To this day, the Oakland A’s remain an island of misfit toys, with very few individual stars but an unparalleled sense of purpose and cohesion. During the 2014 season, for instance, they spent just $83 million on player salaries, compared with the Los Angeles Dodgers’ eye-watering, $235 million outlay. Both teams made the postseason playoffs, but Billy Beane did so whilst effectively paying $943,000 per win, compared with $2.5 million per win for Ned Colletti and the Dodgers.

Naturally, AZ hope Beane can advise them on how best to bridge a similar gap between themselves and the Eredivisie’s biggest spenders. The disparity in financial expenditure between AZ and their nearest rivals is somewhat similar to that faced by the Oakland A’s. Since 2009, AZ have spent 191% less in transfer fees than PSV; 141% less than Twente; and 120% less than Ajax. By comparison, during the same timespan, Oakland have spent 235% less on player salaries than the Yankees; 163% less than the Red Sox; and 127% less than the Dodgers.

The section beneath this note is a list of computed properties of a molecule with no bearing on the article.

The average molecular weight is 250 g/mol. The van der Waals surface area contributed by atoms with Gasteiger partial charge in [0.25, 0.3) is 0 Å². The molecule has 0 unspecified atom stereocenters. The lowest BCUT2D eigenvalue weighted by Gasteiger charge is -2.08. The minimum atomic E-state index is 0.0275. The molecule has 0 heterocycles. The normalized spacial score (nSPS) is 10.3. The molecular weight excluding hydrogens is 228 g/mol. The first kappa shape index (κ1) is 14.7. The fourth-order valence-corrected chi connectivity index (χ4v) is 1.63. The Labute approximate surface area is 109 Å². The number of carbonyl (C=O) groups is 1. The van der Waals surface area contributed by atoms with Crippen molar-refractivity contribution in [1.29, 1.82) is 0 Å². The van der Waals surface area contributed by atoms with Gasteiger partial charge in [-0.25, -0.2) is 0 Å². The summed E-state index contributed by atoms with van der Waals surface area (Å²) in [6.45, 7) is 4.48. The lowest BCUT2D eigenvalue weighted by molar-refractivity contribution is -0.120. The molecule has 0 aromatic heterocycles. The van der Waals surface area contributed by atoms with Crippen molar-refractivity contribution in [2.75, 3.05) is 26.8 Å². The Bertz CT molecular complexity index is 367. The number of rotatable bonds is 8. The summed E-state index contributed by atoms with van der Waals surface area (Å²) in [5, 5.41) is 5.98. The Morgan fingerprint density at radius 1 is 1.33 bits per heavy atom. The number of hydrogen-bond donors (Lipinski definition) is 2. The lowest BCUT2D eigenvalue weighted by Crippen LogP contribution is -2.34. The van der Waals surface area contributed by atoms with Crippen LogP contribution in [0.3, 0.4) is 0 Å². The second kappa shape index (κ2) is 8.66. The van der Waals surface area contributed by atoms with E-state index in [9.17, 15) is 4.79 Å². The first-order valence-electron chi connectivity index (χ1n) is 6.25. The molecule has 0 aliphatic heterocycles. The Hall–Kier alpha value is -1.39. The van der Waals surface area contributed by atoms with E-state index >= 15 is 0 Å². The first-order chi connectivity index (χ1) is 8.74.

However, there is a sharp contrast between AZ and Oakland in terms of how much success the club is able to derive from its budget. For instance, over the aforementioned six-year period, the baseball team has defied the odds to finish, on average, with only 0.5 less wins than the Red Sox; 3.5 less than the Dodgers; and 8.5 less than the Yankees. Considering the huge financial chasm between the teams, those results are incredible. Yet despite similar budgetary deficits to their competitors, AZ have, during the same stretch, typically finished 14 points behind PSV, 22 points off Ajax and 14 points adrift of Twente in the Eredivisie standings. Clearly, they aren’t getting enough bang for their minimal buck. Hence, the arrival of Billy Beane.

So, what can he do, and will his philosophy translate effectively to football? Well, in the first instance, Beane’s influence may help AZ find better replacements for the players they traditionally lose each season. Since the mid-2000s, the Alkmaar club have, like many middling Eredivisie outfits, been forced to sell their best players to aid survival. Accordingly, a host of star players have departed the AFAS Stadion, from Ron Vlaar, Mousa Dembele and Jeremain Lens, to Graziano Pelle, Niklas Moisander and Adam Maher.